What is it?

Romance fraud is when a criminal uses a fake profile to form a relationship with you.  

They gain your trust by appealing to your compassionate side, finding out personal information about you and creating fake stories so it seems like you have a lot in common. Criminals sometimes target widow and divorce pages.  

Once they have gained your trust, they start inventing reasons for needing money. These can be anything from an emergency situation, funds for travel to come and see you, asking you to take out a loan for them in your name, and many more. There will often be a promise of paying you back. 


  1. Someone declaring strong feelings for you after a few conversations.
  2. They suggest moving to a more private channel. If you’re worried, stay on the app. 
  3. They ask for money, needing them for emergencies or to visit you. 
  4. If they’re stories aren’t consistent with their profile. 
  5. They claim their camera isn’t working or come up with reasons not to speak or video call. 
  6. They ask you to take out a loan in your name. This means you are liable for the repayments. 
  7. They ask you to lie to your bank. This is a scam and it is illegal. 


  1. Never send anyone money you haven’t met, or have only met a handful of times. 
  2. Talk to friends or family about people you match with online.  
  3. Stop and think and ask yourself, is this person legit? Could it be a fake image? Can you find the image elsewhere? You can perform a reverse image search online to find out if a picture has been taken from somewhere or someone else.  
  4. If you think you might have been targeted in a romance scam, it’s ok to reach out to someone, you’re not alone. Often victims can feel embarrassed or ashamed about romance fraud but it’s so important that you tell you bank if you’ve lost money this way. They’re there to help. 
  5. Look out for friends or family who become secretive about their online relationships or get defensive when you ask why they haven’t met in person, they could be becoming a victim of romance fraud.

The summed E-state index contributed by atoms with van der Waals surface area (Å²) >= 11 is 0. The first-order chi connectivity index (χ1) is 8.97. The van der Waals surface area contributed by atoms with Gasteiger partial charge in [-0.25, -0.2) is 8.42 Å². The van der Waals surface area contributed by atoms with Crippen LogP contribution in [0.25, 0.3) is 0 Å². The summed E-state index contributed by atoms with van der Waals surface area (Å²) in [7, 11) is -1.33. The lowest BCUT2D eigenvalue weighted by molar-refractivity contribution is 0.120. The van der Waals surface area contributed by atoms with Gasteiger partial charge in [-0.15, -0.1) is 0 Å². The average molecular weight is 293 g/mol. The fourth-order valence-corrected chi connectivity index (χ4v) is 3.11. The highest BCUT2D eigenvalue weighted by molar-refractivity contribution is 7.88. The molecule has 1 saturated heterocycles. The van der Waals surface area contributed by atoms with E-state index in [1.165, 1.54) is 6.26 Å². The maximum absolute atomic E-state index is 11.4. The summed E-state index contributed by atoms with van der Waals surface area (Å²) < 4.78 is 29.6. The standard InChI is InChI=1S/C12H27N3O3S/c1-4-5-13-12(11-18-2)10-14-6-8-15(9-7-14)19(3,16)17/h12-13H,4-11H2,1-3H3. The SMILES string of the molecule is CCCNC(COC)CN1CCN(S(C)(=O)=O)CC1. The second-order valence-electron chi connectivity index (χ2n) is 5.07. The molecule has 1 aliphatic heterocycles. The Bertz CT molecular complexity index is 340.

Example of romance fraud

Emma* signed up to an online dating website where she met an aid worker on duty in Iraq called ‘John’. Soon after befriending Emma, John told her that he’d lost his wife and brother to cancer, a story which was very similar to her own. They spoke nearly every day and planned to meet in the UK. 

One day Emma received an email from John telling her that he’d been involved in an accident and that he needed an urgent operation. It was life or death. He told her he didn’t have the money to pay and asked if she could send him £5,000. Emma agreed and sent the money through a bank transfer. 

Soon after Emma had transferred the money, John told her he needed more to cover hospital bills and convinced Emma to send a further £5,000, assuring her that he’d pay her back when he arrived in the UK. 

John never contacted her again. His profile disappeared and he stopped replying to any of Emma’s messages or phone calls. 

*Case studies are based on insights from partners 

If think you might have been scammed, contact your bank immediately. You can also report it to Action Fraud on 0300 123 2040 or via actionfraud.police.uk. If you are in Scotland, please report to Police Scotland directly by calling 101. 

Always remember

Avoid sending money to someone you’ve never met in person, particularly if you have only recently met online.

Research the person you’re talking to as profile photos may not be genuine. You can do this by uploading a picture of the person you’re talking to into your search engine to check that profile photos are not associated with another name. Performing a reverse image search can find photos that have been taken from somewhere, or someone, else. Remember this might not always identify a criminal so you should continue to follow Take Five advice

Be alert to spelling and grammar mistakes and inconsistencies in stories

Stay on the dating sites messaging service until you’re confident the person is who they say they are and meetings in person take place in a public place

Always consider the possibility of a scam

Only accept friend requests from people you know and trust

Speak to your family or friends to get advice

If you have visited a website you think is suspicious you can report it to the National Cyber Security Centre.

Scam warning: Criminals may purport to be from Take Five, using our official branding on websites, social media posts, literature, on the phone or by text. Take Five doesn’t provide endorsement or approval for any products/services and would never call or text anyone.